We can foresee many instances in which an attorney in good faith believes there are grounds for an extension, modification or reversal of existing law, but believes that a court may disagree. Where the lawyer has explained to the client that proceeding may result in the imposition of costs or sanctions, and the client still wishes to pursue the claim or defense, we believe the lawyer may follow the client’s decision to proceed. In addition, although the lawyer may not request an unconditional indemnity against costs or sanctions that may be imposed against the lawyer, we believe the lawyer may request the client’s permission to disclose to the court the circumstances surrounding the decision to proceed and obtain the client’s agreement to pay any costs or sanctions not specifically imposed against the lawyer. Of course, the lawyer must provide full disclosure of the possibility that the court may take the client’s instruction to proceed as justifying the imposition of costs and sanctions solely against the client. Cf. Calloway v. Marvel Entertainment Group, 854 F.2d 1452, 1474 (2d Cir. 1988)(discussing circumstances in which it is appropriate to assess sanctions against the party rather than the lawyer); Eastway Constr. Corp. v. City of New York, 637 F. Supp. 558 (E.D.N.Y. 1986)(discussing allocation of sanctions between lawyer and client); BR 4-101 (C)(4)(without consent of client, lawyer may reveal confidences and secrets necessary to defend the lawyers against an accusation of wrongful conduct).


We believe that courts should be willing to impose costs or sanctions on clients in these circumstances. Canon 7 provides that a lawyer should represent a client zealously within the bounds of the law. DR 7-102 provides that an attorney is acting properly if a position is supported by a good faith argument for an extension, modification or reversal of existing law. EC 7-4 is of similar import. Moreover, EC 7-5 provides that an attorney “may continue in the representation of the client even though the client has elected to pursue a course of conduct contrary to the advice of the lawyer so long as the lawyer does not thereby knowingly assist the client to engage in illegal conduct or to take a frivolous legal position.” See N.Y. County 282 (1931) (lawyer may not obey orders of client in violation of Canons of Professional Ethics). EC 7-7 provides that “the authority to make decisions is exclusively that of the client and if made within the framework of the law, such decisions are binding on the lawyer.” We are concerned that a rule that would rigidly prohibit the allocation of costs or sanctions in all circumstances may cause lawyers to become overly conservative in their litigation strategy and clients will thus forfeit their right to zealous pursuit of their interests. See generally Rosiny, “Full Cost Shifting and Part 130: New York Version of Statutum Armorum”, New York Law Journal, April 20, 1990. A lawyer’s zeal on behalf of a willing client should not be dampened by an inflexible rule favoring imposition of monetary sanctions on lawyers under all circumstances.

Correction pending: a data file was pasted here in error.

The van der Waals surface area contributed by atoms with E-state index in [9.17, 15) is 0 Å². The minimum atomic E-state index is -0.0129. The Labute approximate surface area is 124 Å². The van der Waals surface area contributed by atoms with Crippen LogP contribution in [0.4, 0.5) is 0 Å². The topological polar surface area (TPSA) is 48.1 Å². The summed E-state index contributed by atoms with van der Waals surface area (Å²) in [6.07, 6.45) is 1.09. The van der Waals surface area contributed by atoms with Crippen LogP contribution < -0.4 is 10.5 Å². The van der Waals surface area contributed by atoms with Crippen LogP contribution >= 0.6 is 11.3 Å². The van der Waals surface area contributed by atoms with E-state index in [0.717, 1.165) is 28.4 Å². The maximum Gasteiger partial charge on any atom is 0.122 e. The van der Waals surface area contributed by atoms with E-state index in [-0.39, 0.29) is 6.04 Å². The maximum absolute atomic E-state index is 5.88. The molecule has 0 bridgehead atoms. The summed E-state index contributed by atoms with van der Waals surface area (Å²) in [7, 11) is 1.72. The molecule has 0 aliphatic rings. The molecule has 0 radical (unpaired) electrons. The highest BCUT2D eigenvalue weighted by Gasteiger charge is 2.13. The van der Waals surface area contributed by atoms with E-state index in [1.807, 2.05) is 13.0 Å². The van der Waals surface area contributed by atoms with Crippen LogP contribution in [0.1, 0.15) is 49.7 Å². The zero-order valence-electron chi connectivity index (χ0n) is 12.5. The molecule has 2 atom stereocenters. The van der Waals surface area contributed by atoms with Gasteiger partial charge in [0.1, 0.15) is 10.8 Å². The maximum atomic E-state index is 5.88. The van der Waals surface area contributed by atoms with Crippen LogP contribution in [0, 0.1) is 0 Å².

After the Imposition of Sanctions


There are also limited circumstances under which it would be proper for the lawyer to obtain reimbursement from the client after sanctions and costs have been imposed by the court. One is where the costs and sanctions are not specifically imposed on the lawyer. Cf. DR 6-102(A). Another is where the lawyer reasonably believes that the court’s order would be reversed on reargument, reconsideration, renewal or appeal, agrees to forego such review at the request of the client in exchange for the client’s undertaking to reimburse the lawyer. The imposition of sanctions is often overturned on appeal. See, e.g., McMahon v. Shearson/American Express, Inc., 896 F.2d 17 (2d Cir. 1990); Securities Indus. Ass’n v. Clark, 898 F,2d 318 (2d Cir. 1990). Accordingly, the right to appeal is a valuable one. We believe that accepting a payment made to compensate the lawyer for giving up the right to apply for reargument, reconsideration or renewal or to take an appeal would not be unethical, as long as (1) the lawyer’s belief that the sanctions would be reversed is bona fide and well grounded in law; (2) the client is fully informed of the chances of success and any likely effect of such reconsideration on the client’s case or other interest; and (3) the client’s decision to reimburse counsel is voluntary and free from undue influence or pressure.


In requiring that the client’s decision to reimburse counsel be voluntary and free from pressure, we hasten to observe that the lawyer may possess confidences or secrets of the client that were not previously disclosed to the court and that might have a bearing upon the court’s review of the imposition of sanctions. Such information as would tend to exonerate counsel could be revealed to the court under DR 4-101 (C)(4), although the opportunities provided by law to introduce such additional facts to a reviewing authority are limited. It is appropriate for the lawyer to discuss with the client the possible revelation of such confidences and secrets in connection with the court’s review. Because of the right of self-defense recognized by DR 4-101 (C)(4) and the unfairness of imposing a burden on counsel which rightly should have been borne or shared by the client, we believe that the lawyer’s discussing such revelations with the client should not be deemed undue influence or pressure.




Under certain circumstances it is ethical for an attorney to request or accept reimbursement from a client of monetary sanctions imposed by a court.


November 15, 1990